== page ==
EGU24-7750, updated on 08 Mar 2024
EGU General Assembly 2024
© Author(s) 2024. This work is distributed under
the Creative Commons Attribution 4.0 License.

Hitting rock bottom - Experimental study of bedrock erosion by debris flows

Caroline Friedl1, Lonneke Roelofs2, Joëlle Hansen-Löve2, Christian Scheidl1, and Tjalling de Haas2
Caroline Friedl et al.
  • 1Institute of Mountain Risk Engineering, University of Natural Resources and Life Sciences, Vienna, Austria
  • 2Department of Physical Geography, Faculty of Geosciences, Utrecht University, Utrecht, The Netherlands

While there are field observations and studies on erosion of debris flows over loose sediment, bedrock erosion by debris flows has not yet been studied comprehensively. Nevertheless, traces of erosion in the bedrock channel after debris-flow events, such as scars, ridges, grooves or individual impacts, indicate a non-negligible entrainment of material as a result of process-related impact and shear forces. In the Alps, such erosion phenomena are often found in the upper steep and inaccessible parts of the catchment areas and are thus difficult to analyse.

In this study we therefore investigate the potential erosion capacity of debris flows of different rheological characteristics on immobile channel beds with a small-scale physical model. We try to understand how bedrock strength influences erosion and if shear or impact forces dominate bedrock erosion by debris flows. To this end, erosion rates in terms of volume and the forces causing erosion are examined in over 100 laboratory experiments. We also compare and scale these rates to natural bedrock erosion caused by debris flows.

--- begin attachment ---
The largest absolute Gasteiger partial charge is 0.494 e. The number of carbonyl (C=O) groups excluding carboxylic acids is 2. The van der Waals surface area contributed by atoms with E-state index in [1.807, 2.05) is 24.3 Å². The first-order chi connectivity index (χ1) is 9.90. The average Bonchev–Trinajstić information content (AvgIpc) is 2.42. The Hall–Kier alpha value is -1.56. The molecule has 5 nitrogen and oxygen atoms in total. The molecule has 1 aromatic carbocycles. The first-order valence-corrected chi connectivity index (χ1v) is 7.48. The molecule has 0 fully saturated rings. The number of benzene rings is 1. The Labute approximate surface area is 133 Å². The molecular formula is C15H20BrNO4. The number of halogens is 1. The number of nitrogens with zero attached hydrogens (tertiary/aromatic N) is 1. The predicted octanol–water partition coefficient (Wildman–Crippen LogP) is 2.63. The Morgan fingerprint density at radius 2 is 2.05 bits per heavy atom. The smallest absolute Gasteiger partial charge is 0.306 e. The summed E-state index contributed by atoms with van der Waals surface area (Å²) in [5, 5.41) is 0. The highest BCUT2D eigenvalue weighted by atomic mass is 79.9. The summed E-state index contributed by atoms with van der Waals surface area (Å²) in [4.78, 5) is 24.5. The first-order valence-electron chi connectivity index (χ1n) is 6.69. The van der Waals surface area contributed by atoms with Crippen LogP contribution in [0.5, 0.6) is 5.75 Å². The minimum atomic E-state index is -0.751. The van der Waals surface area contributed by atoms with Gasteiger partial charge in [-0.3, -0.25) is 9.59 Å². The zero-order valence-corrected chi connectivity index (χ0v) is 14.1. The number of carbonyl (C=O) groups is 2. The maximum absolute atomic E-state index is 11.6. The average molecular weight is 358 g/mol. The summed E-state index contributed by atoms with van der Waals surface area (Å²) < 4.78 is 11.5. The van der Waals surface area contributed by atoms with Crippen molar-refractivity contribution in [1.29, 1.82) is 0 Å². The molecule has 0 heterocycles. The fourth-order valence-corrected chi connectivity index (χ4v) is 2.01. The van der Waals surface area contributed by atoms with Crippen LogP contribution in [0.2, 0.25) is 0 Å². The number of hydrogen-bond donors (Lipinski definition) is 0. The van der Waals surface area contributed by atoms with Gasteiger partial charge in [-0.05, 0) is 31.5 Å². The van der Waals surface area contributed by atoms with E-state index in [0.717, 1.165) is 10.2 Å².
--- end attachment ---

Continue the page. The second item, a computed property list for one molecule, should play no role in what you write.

In our small-scale laboratory investigation, polyurethane foam boards act as bedrock surrogates. This material has already been used as a bedrock simulant in studies into fluvial bedrock erosion. The boards were installed in the lower 2.5 m of the flume channel, which has a total length of 5.6 m. Different board strengths ­­– indicating different erosion susceptibility – were tested with three different debris-flow mixtures. The slope of the channel was kept constant at 34°. After each debris flow, the change in bed elevation was measured with a laser scanner to determine erosion rates at submillimeter accuracy. Laser distance sensors, pore water pressure sensors, a load cell and a geophone were used to quantify debris-flow dynamics and different erosion forces, including shear and impact.

Our results show an exponential increase in erosion with a decreasing tensile strength of the bedrock simulant. While impact and shear forces both influence erosion rates, the decisive erosion force component appears to depend on the proportion of gravel and clay in the debris-flow mixture. The results of this study serve to deepen our understanding of the debris-flow process and expand our knowledge of erosion processes in the upper reaches of debris-flow catchments. In addition, our results can be used to tune existing models for longer-term landscape evolution.

How to cite: Friedl, C., Roelofs, L., Hansen-Löve, J., Scheidl, C., and de Haas, T.: Hitting rock bottom - Experimental study of bedrock erosion by debris flows, EGU General Assembly 2024, Vienna, Austria, 14–19 Apr 2024, EGU24-7750,, 2024.